Whenever a company pulls a copy of your credit report, the credit bureaus will list an inquiry on your credit report.
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Credit inquires fall into two general categories: "hard" inquiries and "soft" inquiries. Hard inquiries, which can negatively impact your credit score, appear when a potential lender checks your credit as a result of your applying for new credit. Soft inquiries appear when a company pulls your credit without your prior authorization, or when you pull your own report. For example, an unsolicited "pre-approval" letter from a credit card company will result in a soft inquiry. Soft inquiries are not disclosed to your potential lenders when they pull your credit report, and they do not affect your credit score. The primary purpose of soft inquiries is to allow you to see who has been reviewing your credit report.
How you should proceed depends on what type of inquiries are appearing on your credit report. If they are soft inquiries, then there is little concern, as these inquiries do not affect your credit score. However, if they are hard inquiries, you may want to review the listings more carefully. As stated above, hard inquiries result from your applying for new credit, not from established creditors pulling your report for review or from unsolicited credit offers. If you find inquiries you think are being improperly reported, you should notify the credit bureaus of the problem. If the inquiries have been reported inaccurately, you should have little difficulty in having the problem corrected.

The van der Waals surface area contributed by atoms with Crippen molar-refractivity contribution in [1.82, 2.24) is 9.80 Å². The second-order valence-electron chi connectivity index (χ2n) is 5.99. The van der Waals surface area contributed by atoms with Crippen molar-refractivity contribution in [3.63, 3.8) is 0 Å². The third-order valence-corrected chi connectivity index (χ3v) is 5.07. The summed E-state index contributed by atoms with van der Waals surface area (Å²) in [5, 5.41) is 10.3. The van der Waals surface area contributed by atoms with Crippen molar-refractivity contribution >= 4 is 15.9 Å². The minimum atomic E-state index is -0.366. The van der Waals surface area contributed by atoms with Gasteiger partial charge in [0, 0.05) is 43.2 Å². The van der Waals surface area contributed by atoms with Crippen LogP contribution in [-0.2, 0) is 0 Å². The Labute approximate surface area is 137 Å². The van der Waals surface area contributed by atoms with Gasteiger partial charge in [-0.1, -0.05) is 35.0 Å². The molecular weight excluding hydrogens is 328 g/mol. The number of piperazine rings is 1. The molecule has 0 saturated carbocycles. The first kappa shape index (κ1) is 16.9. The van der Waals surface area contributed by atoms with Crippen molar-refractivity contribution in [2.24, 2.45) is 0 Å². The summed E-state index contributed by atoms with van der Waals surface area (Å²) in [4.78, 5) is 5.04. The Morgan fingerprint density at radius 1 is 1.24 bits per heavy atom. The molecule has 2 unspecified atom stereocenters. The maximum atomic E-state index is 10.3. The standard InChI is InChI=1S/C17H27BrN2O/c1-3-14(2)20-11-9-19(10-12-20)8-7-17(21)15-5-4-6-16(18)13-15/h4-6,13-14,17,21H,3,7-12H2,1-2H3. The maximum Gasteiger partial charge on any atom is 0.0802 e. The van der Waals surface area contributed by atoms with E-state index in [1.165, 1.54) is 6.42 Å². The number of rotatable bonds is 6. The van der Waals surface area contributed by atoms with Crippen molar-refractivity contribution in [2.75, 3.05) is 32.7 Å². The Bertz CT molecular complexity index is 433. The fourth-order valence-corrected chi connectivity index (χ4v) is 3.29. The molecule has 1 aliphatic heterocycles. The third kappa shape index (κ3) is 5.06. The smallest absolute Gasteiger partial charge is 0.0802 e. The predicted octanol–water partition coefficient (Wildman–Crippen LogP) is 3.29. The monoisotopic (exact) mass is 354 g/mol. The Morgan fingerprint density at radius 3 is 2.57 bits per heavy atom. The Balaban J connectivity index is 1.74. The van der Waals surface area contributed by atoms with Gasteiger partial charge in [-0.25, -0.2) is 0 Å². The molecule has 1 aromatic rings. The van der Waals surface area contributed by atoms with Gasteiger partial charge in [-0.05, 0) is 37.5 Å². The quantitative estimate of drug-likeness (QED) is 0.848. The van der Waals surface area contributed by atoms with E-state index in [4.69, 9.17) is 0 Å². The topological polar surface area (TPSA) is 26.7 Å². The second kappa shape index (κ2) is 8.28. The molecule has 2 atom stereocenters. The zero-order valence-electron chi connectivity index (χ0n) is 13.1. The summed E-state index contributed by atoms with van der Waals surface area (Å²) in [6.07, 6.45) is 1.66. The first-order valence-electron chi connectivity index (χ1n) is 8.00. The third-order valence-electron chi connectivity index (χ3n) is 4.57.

Three major credit bureaus offer credit reports. If there is something that you want added or removed, you may contact them directly: